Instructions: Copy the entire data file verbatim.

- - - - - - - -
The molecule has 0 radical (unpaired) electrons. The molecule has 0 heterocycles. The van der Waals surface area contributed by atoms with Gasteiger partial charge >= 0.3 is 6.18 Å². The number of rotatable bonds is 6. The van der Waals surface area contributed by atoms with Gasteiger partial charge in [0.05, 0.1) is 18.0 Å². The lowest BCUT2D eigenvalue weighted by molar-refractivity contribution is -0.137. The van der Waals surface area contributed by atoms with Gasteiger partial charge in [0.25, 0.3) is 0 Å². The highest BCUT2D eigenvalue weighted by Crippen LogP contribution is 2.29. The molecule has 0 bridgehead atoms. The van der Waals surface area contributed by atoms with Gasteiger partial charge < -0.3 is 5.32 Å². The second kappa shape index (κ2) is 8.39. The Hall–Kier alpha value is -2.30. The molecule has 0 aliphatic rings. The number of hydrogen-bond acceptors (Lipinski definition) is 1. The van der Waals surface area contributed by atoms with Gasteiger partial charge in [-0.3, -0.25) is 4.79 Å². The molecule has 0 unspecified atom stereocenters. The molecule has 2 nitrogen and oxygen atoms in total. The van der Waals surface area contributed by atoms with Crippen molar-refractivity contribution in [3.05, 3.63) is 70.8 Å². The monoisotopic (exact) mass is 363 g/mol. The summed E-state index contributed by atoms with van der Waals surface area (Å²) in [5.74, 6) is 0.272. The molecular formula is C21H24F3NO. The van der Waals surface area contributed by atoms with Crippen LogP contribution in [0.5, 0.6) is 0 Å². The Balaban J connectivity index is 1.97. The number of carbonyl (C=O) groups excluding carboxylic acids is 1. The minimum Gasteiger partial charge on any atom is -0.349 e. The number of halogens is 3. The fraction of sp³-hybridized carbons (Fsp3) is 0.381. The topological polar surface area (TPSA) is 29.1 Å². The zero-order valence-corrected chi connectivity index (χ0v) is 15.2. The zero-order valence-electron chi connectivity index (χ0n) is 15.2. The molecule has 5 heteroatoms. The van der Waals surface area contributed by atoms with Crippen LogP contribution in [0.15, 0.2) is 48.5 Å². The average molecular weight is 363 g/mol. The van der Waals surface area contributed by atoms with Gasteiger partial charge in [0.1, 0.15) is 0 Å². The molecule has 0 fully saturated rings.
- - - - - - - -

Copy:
The molecule has 0 radical (unpaired) electrons. The molecule has 0 heterocycles. The van der Waals surface area contributed by atoms with Gasteiger partial charge >= 0.3 is 6.18 Å². The number of rotatable bonds is 6. The van der Waals surface area contributed by atoms with Gasteiger partial charge in [0.05, 0.1) is 18.0 Å². The lowest BCUT2D eigenvalue weighted by molar-refractivity contribution is -0.137. The van der Waals surface area contributed by atoms with Gasteiger partial charge in [0.25, 0.3) is 0 Å². The highest BCUT2D eigenvalue weighted by Crippen LogP contribution is 2.29. The molecule has 0 bridgehead atoms. The van der Waals surface area contributed by atoms with Gasteiger partial charge < -0.3 is 5.32 Å². The second kappa shape index (κ2) is 8.39. The Hall–Kier alpha value is -2.30. The molecule has 0 aliphatic rings. The number of hydrogen-bond acceptors (Lipinski definition) is 1. The van der Waals surface area contributed by atoms with Gasteiger partial charge in [-0.3, -0.25) is 4.79 Å². The molecule has 0 unspecified atom stereocenters. The molecule has 2 nitrogen and oxygen atoms in total. The van der Waals surface area contributed by atoms with Crippen molar-refractivity contribution in [3.05, 3.63) is 70.8 Å². The monoisotopic (exact) mass is 363 g/mol. The summed E-state index contributed by atoms with van der Waals surface area (Å²) in [5.74, 6) is 0.272. The molecular formula is C21H24F3NO. The van der Waals surface area contributed by atoms with Crippen LogP contribution in [0.5, 0.6) is 0 Å². The Balaban J connectivity index is 1.97. The number of carbonyl (C=O) groups excluding carboxylic acids is 1. The minimum Gasteiger partial charge on any atom is -0.349 e. The number of halogens is 3. The fraction of sp³-hybridized carbons (Fsp3) is 0.381. The topological polar surface area (TPSA) is 29.1 Å². The zero-order valence-corrected chi connectivity index (χ0v) is 15.2. The zero-order valence-electron chi connectivity index (χ0n) is 15.2. The molecule has 5 heteroatoms. The van der Waals surface area contributed by atoms with Crippen LogP contribution in [0.15, 0.2) is 48.5 Å². The average molecular weight is 363 g/mol. The van der Waals surface area contributed by atoms with Gasteiger partial charge in [0.1, 0.15) is 0 Å². The molecule has 0 fully saturated rings.